Two-step authentication is a protection approach widely known among cyber security people but it is not that known among regular users. This article aims to teach everybody about it, as domestic user accounts are more and more targeted by hackers. We... Leer Más | Compártelo!

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Taking apart office automation documents with OfficeMalScanner

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One of the main routes of malware infection is through office automation documents. They represent a very potent vector of infection, specially in directed attacks and phishing campaigns.

These documents are crafted to carry hidden macros, OLE objects, executables, etc., which, once the user opens the document, conduct a series of malicious actions to obtain information with the idea of profiting from it or simply damaging the system. Generally, this type of generic malware downloads other malware for the Internet (droppers), exploits system vulnerabilities, duplicates itself to assure its lifespan in the system, exfilters user information, etc.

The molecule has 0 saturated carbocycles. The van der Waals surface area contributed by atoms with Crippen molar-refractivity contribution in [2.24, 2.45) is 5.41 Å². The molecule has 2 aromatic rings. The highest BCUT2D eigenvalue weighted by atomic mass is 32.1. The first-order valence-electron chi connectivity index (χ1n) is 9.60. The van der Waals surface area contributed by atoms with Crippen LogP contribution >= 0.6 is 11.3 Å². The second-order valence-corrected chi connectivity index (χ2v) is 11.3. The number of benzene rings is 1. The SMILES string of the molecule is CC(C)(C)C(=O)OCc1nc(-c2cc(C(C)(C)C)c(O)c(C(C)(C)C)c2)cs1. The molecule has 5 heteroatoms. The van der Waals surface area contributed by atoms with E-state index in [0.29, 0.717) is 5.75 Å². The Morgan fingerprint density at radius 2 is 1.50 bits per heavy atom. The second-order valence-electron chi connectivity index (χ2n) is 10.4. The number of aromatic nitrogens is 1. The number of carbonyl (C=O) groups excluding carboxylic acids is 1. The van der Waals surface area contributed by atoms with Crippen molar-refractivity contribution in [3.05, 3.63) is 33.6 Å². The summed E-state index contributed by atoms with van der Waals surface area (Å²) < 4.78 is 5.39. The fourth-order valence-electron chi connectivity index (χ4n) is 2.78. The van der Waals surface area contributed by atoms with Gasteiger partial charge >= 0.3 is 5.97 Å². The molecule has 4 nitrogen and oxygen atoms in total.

A very useful tool for analyzing and detecting anomalous patterns in office automation documents is the “OfficeMalScanner” suite, which you can download from the author’s web, http://www.reconstructer.org/.

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Clearing up the complexity: Security for non-technicians

IT security is almost always complex, covering many different areas and creating the sensation of a technical equivalent to “doctors’ handwriting”. Who hasn’t had a moment where two security technicians start talking about the “APT exploiting... Leer Más | Compártelo!